February 6 2020
In January I’d blogged on the subject of the ergonomic keyboard. I want to be healthy in 2020. My writing schedule can be intense, and I’d like to avoid carpel tunnel—makes logical sense to be preventative. At the time of writing, I’d had my laptop up on an elevated shelf on my desk so I wasn’t hunched over. I sat in a chair that helped my back. I had a semi-ergonomic keyboard that I’d worn some of the keys off but was at least at the proper angle for my hands.
I couldn’t quite commit to the other keyboard.
So…I am typing on my laptop at the kitchen table which is not in any way ergonomic, but it is fast and I’m trying to do writing sprints to keep myself from being overwhelmed. Don’t even ask about the kitchen chair. Think IKEA and you’ll understand.
Also, as I’m typing, lol, I’m feeling a little bit embarrassed. It’s like the diet that you say you’re going to be on, but then there’s a round of birthdays and everyone knows you have to eat at least one bite of cake or the birthday person will have bad luck.
Or quitting smoking! Sometimes it takes a few tries before actually kicking the habit—which for me might be going on fifteen years now.
The new keyboard is at my desk, along with the elevated shelf. I can see it from the kitchen table. On that note of epic fail, I haven’t learned Scrivener either. I read it all. There are pages and pages of instructions. I watched the tutorial. I watched another YouTube tutorial, for people who just wanted to write a story. I asked friends about it.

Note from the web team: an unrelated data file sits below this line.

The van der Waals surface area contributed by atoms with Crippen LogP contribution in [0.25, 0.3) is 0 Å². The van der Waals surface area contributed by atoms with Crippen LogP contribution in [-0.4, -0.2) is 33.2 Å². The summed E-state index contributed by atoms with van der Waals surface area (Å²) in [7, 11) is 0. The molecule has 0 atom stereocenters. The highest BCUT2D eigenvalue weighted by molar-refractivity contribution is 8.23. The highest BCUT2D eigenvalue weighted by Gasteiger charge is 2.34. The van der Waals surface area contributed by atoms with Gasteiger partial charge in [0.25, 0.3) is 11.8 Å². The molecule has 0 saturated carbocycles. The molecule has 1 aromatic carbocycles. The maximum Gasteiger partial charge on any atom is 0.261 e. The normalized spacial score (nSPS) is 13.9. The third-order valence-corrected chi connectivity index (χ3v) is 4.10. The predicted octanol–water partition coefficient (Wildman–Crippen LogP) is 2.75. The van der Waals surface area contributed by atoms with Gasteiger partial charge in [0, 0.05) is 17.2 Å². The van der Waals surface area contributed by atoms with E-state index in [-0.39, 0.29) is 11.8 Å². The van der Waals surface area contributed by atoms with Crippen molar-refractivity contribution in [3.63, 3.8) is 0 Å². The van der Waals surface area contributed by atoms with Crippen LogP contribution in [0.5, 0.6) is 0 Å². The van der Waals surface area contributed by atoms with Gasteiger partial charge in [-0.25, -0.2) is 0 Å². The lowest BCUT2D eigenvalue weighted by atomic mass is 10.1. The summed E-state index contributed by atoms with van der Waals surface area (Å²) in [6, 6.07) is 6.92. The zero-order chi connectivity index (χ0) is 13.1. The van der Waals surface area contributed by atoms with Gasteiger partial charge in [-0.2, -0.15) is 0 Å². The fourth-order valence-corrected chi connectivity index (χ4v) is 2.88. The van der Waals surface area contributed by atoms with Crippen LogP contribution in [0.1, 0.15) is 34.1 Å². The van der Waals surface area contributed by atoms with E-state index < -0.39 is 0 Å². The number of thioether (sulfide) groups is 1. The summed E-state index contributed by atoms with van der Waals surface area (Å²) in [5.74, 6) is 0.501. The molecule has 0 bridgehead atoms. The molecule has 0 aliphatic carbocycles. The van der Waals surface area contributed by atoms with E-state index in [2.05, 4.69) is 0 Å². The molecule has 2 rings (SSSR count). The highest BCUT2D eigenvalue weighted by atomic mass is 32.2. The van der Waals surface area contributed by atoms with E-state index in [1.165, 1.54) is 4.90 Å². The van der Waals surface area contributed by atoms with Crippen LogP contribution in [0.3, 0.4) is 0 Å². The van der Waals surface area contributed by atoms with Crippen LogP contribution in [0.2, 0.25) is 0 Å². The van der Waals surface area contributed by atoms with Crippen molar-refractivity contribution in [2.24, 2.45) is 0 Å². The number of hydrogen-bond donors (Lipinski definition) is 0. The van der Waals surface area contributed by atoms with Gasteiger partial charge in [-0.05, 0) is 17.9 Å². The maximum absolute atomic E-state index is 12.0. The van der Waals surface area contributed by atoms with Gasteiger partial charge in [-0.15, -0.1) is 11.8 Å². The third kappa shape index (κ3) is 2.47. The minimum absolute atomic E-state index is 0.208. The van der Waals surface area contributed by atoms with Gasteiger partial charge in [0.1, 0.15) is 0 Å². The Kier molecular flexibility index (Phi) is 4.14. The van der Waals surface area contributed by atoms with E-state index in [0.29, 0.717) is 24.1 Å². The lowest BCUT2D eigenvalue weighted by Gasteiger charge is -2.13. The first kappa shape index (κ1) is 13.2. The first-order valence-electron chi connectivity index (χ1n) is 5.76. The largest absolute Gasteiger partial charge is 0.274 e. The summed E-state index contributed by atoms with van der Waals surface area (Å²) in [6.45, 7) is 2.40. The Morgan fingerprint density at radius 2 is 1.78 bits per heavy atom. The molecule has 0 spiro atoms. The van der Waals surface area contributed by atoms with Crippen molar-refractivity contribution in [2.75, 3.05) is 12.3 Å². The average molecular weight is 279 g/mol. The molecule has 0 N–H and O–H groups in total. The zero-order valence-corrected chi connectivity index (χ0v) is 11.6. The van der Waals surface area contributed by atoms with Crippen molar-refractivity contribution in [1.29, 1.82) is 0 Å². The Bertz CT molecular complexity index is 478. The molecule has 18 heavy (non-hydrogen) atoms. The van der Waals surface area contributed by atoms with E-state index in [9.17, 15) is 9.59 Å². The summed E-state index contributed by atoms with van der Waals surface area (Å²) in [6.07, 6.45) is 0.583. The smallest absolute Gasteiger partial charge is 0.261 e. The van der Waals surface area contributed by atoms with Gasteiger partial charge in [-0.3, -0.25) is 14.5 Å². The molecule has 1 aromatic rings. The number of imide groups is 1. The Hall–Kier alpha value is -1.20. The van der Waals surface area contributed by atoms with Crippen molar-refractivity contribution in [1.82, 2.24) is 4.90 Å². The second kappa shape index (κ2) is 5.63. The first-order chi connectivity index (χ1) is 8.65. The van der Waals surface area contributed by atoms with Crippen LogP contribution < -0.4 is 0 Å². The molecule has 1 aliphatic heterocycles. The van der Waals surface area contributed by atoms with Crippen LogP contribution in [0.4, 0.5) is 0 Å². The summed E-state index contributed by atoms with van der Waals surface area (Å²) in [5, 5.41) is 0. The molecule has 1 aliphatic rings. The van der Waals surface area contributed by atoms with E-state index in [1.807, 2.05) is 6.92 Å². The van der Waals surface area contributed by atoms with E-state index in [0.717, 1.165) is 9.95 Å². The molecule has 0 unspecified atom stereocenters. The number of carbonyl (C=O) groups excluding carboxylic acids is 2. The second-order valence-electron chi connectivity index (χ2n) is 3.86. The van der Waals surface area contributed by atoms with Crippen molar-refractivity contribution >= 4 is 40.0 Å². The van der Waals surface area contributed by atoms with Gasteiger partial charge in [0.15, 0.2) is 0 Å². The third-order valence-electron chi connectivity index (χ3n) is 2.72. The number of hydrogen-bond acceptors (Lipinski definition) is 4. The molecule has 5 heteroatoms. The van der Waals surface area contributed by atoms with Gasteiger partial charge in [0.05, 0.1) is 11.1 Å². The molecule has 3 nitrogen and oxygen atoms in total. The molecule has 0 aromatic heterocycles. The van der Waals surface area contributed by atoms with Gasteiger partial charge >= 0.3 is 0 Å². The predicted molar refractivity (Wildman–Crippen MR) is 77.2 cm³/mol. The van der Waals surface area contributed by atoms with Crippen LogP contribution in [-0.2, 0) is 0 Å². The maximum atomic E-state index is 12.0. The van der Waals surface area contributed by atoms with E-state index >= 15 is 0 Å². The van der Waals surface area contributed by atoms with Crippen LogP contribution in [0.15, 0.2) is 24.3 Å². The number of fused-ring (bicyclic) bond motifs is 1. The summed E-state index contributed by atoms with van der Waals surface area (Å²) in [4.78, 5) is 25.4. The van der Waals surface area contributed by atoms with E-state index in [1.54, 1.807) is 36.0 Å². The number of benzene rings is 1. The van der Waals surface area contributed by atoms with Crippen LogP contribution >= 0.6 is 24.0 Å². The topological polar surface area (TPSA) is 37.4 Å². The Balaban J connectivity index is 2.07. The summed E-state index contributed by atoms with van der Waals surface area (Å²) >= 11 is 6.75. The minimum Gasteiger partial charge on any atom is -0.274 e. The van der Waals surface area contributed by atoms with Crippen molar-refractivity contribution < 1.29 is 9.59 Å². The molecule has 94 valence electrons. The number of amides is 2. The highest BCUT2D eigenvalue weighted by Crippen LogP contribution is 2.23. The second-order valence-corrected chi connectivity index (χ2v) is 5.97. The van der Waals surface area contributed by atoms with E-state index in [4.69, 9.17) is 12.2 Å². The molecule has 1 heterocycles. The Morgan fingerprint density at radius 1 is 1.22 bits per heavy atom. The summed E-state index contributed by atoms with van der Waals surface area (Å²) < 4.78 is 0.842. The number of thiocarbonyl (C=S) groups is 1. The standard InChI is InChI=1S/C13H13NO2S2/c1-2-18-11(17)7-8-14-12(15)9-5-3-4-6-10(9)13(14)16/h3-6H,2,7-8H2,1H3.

I then said screw it, and went back to my familiar post-its to plot both books because at this point writing out the names in Sharpie and sticking them on a white paper is just part of the creative process. I don’t have the stories plotted out that way—I have the victim up, and the suspects, and hang it on the wall for a reminder. Then I use my outline, and lists for daily chapter goals. Kind of a hybrid jumbled mess but it’s my mess.
I can see where Scrivener would allow me to type in the descriptions of recurring characters, which is cool, and maybe I can use it for my round two edit to make sure the plot points are all there, but it didn’t help with my creative part that helps me connect with the characters and story. YET.
I am not giving up…I say as I glare at the keyboard that has taken over my desk.
What goals have you already tossed for 2020?
Happy reading, everyone…don’t forget to enter the Authors’ Billboard monthly contest!
With an impressive bibliography in an array of genres, USA Today bestselling author Traci Hall has garnered a notable fan base. She pens stories guaranteed to touch the heart while transporting the reader to another time and place. Her belief in happily ever after shines through, whether it’s a romantic glimpse into history or a love affair for today.